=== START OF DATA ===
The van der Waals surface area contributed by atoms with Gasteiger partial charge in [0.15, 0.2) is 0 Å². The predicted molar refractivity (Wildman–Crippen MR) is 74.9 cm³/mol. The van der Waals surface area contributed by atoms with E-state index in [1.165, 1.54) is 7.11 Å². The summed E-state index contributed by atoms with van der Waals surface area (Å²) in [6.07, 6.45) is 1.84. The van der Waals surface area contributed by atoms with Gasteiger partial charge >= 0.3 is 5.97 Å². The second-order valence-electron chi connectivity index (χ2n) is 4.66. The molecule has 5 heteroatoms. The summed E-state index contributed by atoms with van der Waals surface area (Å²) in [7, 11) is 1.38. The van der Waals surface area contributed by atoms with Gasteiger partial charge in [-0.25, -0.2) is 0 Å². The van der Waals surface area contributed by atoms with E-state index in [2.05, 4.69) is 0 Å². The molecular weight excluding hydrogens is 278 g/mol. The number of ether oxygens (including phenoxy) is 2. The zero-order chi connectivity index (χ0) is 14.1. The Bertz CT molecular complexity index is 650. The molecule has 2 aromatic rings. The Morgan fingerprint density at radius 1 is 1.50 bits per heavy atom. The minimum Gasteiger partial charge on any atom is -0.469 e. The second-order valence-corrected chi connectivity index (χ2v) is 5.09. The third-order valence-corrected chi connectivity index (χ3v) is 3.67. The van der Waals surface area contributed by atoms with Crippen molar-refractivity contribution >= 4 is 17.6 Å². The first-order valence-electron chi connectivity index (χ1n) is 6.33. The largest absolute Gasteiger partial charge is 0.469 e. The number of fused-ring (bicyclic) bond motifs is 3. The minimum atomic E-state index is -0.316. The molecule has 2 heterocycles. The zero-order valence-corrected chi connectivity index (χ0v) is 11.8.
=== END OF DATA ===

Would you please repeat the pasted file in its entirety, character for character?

The van der Waals surface area contributed by atoms with Gasteiger partial charge in [0.15, 0.2) is 0 Å². The predicted molar refractivity (Wildman–Crippen MR) is 74.9 cm³/mol. The van der Waals surface area contributed by atoms with E-state index in [1.165, 1.54) is 7.11 Å². The summed E-state index contributed by atoms with van der Waals surface area (Å²) in [6.07, 6.45) is 1.84. The van der Waals surface area contributed by atoms with Gasteiger partial charge >= 0.3 is 5.97 Å². The second-order valence-electron chi connectivity index (χ2n) is 4.66. The molecule has 5 heteroatoms. The summed E-state index contributed by atoms with van der Waals surface area (Å²) in [7, 11) is 1.38. The van der Waals surface area contributed by atoms with Gasteiger partial charge in [-0.25, -0.2) is 0 Å². The van der Waals surface area contributed by atoms with E-state index in [2.05, 4.69) is 0 Å². The molecular weight excluding hydrogens is 278 g/mol. The number of ether oxygens (including phenoxy) is 2. The zero-order chi connectivity index (χ0) is 14.1. The Bertz CT molecular complexity index is 650. The molecule has 2 aromatic rings. The Morgan fingerprint density at radius 1 is 1.50 bits per heavy atom. The minimum Gasteiger partial charge on any atom is -0.469 e. The second-order valence-corrected chi connectivity index (χ2v) is 5.09. The third-order valence-corrected chi connectivity index (χ3v) is 3.67. The van der Waals surface area contributed by atoms with Crippen molar-refractivity contribution >= 4 is 17.6 Å². The first-order valence-electron chi connectivity index (χ1n) is 6.33. The largest absolute Gasteiger partial charge is 0.469 e. The number of fused-ring (bicyclic) bond motifs is 3. The minimum atomic E-state index is -0.316. The molecule has 2 heterocycles. The zero-order valence-corrected chi connectivity index (χ0v) is 11.8.